Can Indonesia’s New Capital be Sustainable?
Tue, 24 Sep 2019 || By Theodore Great

Indonesia has finally launched its plan to move the capital city to East Kalimantan. Among other features, the government envisions a new capital city which does not only possess the latest technology but also sustainable. Sustainable means that the capital will be preserved for this generation and the generation to come. Sustainability could be measured by three different factors which are society, environment, and the economic aspect.[1] The Ministry of Public Works has mentioned that the new capital city will also consider the environmental aspect with the concept of “A City in the Forest.”[2] This article will discuss the following questions to explore the new capital’s sustainability prospects.

Q1: What are the key technologies needed to ensure sustainability?

There are various new technologies concerning sustainability that is often linked with the smart city concept. The core tenets of creating a ‘smart’ city lie in the interactions between energy and technology. This happens because a city is essentially a “complex, dynamic, and energy-intensive” system.[3] Therefore, to ensure sustainability in the new capital, the preservation of energy becomes a very important aspect. In this sense, there are at least two aspects that require attention: the energy capture and the usage of that energy.

Currently, 92.7% of Indonesia’s energy production is on fossil fuels, while new and renewable energy only accounts for 7.3% of total energy source.[4]  As the reserve of fossil fuels is limited and the extraction process created large carbon footprints that contribute to climate change[5], Indonesia is urgently needed to invest in renewable energy resources. This is highly visible, as Indonesia does not only have vast fossil fuel resources but also renewables that could come from water, wind, soil, hydrogen, tidal waves, biomass, biogas, geothermal, etc. Therefore, the fundamental technology in a sustainable capital city is smart energy technology that not only captures renewables but also how it could be efficiently distributed across the city. 

One of the energy-related projects that could be done in the new capital city is the application of smart grid. Smart grid technology is “self-sufficient systems that can find solutions to problems quickly in an available system that reduces the workforce and targets sustainable, reliable, safe and quality electricity to all consumers.”[6] As a self-reliant system it is comprised of the integration of various technologies such as IoT, data analytics, information and communication systems, security of the system, etc.[7] Moreover, the data analytics inside smart grid should not only be used only in energy management but also in other resources and trash management. As the historical data could give insights about past usage and could be used as the basis of future planning. Moreover, if the system could be optimized, the full benefit of smart grid could then be obtained.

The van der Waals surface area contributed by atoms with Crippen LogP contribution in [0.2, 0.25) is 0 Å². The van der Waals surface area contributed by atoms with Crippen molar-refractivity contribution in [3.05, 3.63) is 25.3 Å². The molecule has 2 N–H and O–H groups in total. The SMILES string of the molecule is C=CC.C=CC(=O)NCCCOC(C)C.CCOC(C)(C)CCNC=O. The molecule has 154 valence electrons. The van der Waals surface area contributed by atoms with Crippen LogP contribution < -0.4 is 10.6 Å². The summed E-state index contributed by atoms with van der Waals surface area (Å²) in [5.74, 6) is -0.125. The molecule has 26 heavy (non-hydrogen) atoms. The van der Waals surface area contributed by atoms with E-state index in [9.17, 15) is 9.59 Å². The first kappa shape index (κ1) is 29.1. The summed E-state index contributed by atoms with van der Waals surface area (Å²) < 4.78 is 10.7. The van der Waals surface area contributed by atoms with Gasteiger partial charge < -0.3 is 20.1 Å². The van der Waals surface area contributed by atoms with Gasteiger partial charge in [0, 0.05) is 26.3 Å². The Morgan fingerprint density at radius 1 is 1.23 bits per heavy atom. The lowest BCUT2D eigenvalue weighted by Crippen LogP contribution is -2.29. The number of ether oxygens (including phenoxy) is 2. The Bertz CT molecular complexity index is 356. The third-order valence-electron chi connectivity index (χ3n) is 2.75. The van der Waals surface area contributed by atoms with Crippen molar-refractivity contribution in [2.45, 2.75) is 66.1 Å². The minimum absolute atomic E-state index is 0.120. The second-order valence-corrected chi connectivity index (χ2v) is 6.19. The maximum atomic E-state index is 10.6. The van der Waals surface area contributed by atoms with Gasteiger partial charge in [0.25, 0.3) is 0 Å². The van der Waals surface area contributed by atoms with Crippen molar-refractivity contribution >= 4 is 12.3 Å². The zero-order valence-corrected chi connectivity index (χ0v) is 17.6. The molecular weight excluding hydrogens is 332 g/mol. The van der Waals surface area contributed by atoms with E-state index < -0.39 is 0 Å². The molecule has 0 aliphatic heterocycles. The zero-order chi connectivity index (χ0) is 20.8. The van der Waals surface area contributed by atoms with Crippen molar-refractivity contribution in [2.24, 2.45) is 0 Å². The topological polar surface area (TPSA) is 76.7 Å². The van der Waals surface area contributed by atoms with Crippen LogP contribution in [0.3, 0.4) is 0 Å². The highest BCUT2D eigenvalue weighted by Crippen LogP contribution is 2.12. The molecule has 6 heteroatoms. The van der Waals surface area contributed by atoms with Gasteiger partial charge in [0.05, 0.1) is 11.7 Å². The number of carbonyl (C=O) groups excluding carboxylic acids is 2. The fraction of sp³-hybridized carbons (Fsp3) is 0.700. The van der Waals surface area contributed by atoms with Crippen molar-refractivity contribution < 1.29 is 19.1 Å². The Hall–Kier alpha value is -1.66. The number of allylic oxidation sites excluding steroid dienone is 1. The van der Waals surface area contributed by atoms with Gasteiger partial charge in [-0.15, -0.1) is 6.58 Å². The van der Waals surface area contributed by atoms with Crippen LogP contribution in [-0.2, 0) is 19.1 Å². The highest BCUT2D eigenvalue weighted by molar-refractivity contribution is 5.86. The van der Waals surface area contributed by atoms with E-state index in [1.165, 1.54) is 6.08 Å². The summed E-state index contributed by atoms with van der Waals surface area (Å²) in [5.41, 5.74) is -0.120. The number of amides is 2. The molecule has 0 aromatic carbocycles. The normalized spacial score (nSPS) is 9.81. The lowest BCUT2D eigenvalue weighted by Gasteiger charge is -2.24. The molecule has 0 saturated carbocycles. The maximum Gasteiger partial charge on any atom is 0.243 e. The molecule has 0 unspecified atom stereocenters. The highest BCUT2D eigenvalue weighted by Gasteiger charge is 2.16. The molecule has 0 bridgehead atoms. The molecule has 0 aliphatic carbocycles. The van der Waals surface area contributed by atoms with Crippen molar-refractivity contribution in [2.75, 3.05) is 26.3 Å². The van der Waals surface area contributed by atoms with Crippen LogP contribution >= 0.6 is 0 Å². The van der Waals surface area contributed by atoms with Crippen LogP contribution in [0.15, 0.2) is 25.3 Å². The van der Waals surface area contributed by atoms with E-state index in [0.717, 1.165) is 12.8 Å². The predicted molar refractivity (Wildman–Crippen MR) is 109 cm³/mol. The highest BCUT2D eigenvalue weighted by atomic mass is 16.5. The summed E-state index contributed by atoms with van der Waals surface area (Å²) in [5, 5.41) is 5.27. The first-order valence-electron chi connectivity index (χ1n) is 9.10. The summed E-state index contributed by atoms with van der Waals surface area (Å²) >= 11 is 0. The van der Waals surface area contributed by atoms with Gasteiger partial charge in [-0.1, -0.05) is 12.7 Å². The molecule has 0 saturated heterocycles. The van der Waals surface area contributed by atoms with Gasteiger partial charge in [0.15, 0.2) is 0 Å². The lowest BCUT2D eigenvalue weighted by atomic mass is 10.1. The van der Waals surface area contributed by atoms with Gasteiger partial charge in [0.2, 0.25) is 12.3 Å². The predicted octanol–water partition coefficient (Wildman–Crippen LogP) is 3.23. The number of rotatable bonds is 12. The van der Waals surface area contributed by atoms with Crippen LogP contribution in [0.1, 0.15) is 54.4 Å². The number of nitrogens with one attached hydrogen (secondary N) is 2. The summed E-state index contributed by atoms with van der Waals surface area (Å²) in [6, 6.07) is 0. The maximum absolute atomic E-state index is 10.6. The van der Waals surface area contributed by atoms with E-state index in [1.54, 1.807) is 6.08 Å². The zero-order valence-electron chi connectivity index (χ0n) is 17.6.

Indonesia's new capital

Picture 1. The Benefits of Smart Grid[8]

Q2: How to solve the challenges in implementing those technologies?

Currently, sustainable or ‘green’ technology has its challenges to be implemented as it usually requires high cost at the beginning. However, in the long term, this technology does not require many resources and the amount of energy is almost unlimited. For example, the solar panel is very expensive when it is built, but afterward, the electricity bill will significantly decline. In facing the financial burden, the Indonesian government could seek for collaboration with its partners such as the European Union, China, or the US who already invest a lot in sustainable technologies.[9] Beyond country to country partner, the regional collaboration like the ASEAN Renewable Energy Policies (ASEAN-RSEP) could be used to access the investment pool.[10] However, Indonesia should not only focus on financial resources but also in the technology transfer from smart-city experts. As a result, a sustainable capital city could be achieved, especially as the capital will be built from scratch, it will be easier to implement the new technologies.

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Editor: Janitra Haryanto


[1] UN ECOSOC. (2019). Sustainable Development. [online] Available at: [Accessed 15 Sep. 2019].

[2] Idhom, A.M. (2019). Rencana Desain Ibu Kota Baru di Kaltim: Luas, Konsep & Tata Ruang. [online] Available at: [Accessed 14 Sep. 2019].

[3] Battarra, R., Fistola, R. and La Rocca, R.A. (2016). City SmartNESS: the Energy Dimension of the Urban System. In: R. Papa and R. Fistola, eds. Smart Energy in the Smart City. [online] Cham: Springer International Publishing.p.2. Available at: [Accessed 15 Sep. 2019].

[4] Ministry of Finance Republic of Indonesia and Ministry of Energy and Mineral Resources Republic Indonesia. (2019). Indonesia G20 Self-Report IFFS, p.36.

[5] Anon. (2019). Fossil fuels—facts and information. [online] Available at: [Accessed 15 Sep. 2019].

[6] Bayindir, R., Colak, I., Fulli, G., and Demirtas, K. (2016). Smart grid technologies and applications. Renewable and Sustainable Energy Reviews, [online] Volume 66, p. 499. Available at: [Accessed 15 Sep. 2019].

[7] Ibid.

[8] Anon (2019). Indonesia Smart Grid Initiative. [online] PJCI. Available at: [Accessed 15 Sep. 2019].

[9] Kejun, J. and Woetzel, J. (2017). How China is leading the renewable energy revolution. [online] World Economic Forum. Available at: [Accessed 15 Sep. 2019].

[10] ASEAN Centre for Energy. (2016). ASEAN Renewable Energy Policies (RSEP). [online] Available at: .